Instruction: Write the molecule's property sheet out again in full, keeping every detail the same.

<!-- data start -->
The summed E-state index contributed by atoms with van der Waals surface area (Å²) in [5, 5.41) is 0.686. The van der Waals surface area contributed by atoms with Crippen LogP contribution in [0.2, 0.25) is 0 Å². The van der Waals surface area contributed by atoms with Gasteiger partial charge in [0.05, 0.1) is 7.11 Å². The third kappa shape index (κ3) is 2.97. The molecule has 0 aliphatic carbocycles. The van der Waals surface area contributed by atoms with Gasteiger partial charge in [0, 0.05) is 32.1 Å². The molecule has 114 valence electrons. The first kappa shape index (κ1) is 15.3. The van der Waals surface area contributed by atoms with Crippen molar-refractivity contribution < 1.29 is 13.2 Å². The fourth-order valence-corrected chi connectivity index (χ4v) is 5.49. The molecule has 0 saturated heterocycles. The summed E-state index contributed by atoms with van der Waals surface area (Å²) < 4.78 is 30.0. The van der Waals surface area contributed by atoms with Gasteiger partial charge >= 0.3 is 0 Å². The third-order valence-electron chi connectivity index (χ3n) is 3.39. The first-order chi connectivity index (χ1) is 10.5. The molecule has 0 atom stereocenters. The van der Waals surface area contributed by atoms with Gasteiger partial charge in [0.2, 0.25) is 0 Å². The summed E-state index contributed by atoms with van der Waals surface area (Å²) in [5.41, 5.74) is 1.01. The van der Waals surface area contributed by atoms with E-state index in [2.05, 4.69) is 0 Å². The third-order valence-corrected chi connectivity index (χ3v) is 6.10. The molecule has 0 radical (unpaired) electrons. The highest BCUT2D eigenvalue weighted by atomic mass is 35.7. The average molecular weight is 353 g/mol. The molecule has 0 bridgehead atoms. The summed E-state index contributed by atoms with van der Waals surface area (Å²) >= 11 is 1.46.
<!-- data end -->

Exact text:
The summed E-state index contributed by atoms with van der Waals surface area (Å²) in [5, 5.41) is 0.686. The van der Waals surface area contributed by atoms with Crippen LogP contribution in [0.2, 0.25) is 0 Å². The van der Waals surface area contributed by atoms with Gasteiger partial charge in [0.05, 0.1) is 7.11 Å². The third kappa shape index (κ3) is 2.97. The molecule has 0 aliphatic carbocycles. The van der Waals surface area contributed by atoms with Gasteiger partial charge in [0, 0.05) is 32.1 Å². The molecule has 114 valence electrons. The first kappa shape index (κ1) is 15.3. The van der Waals surface area contributed by atoms with Crippen molar-refractivity contribution < 1.29 is 13.2 Å². The fourth-order valence-corrected chi connectivity index (χ4v) is 5.49. The molecule has 0 saturated heterocycles. The summed E-state index contributed by atoms with van der Waals surface area (Å²) < 4.78 is 30.0. The van der Waals surface area contributed by atoms with Gasteiger partial charge >= 0.3 is 0 Å². The third-order valence-electron chi connectivity index (χ3n) is 3.39. The first-order chi connectivity index (χ1) is 10.5. The molecule has 0 atom stereocenters. The van der Waals surface area contributed by atoms with Gasteiger partial charge in [0.2, 0.25) is 0 Å². The summed E-state index contributed by atoms with van der Waals surface area (Å²) in [5.41, 5.74) is 1.01. The van der Waals surface area contributed by atoms with E-state index in [2.05, 4.69) is 0 Å². The third-order valence-corrected chi connectivity index (χ3v) is 6.10. The molecule has 0 radical (unpaired) electrons. The highest BCUT2D eigenvalue weighted by atomic mass is 35.7. The average molecular weight is 353 g/mol. The molecule has 0 bridgehead atoms. The summed E-state index contributed by atoms with van der Waals surface area (Å²) >= 11 is 1.46.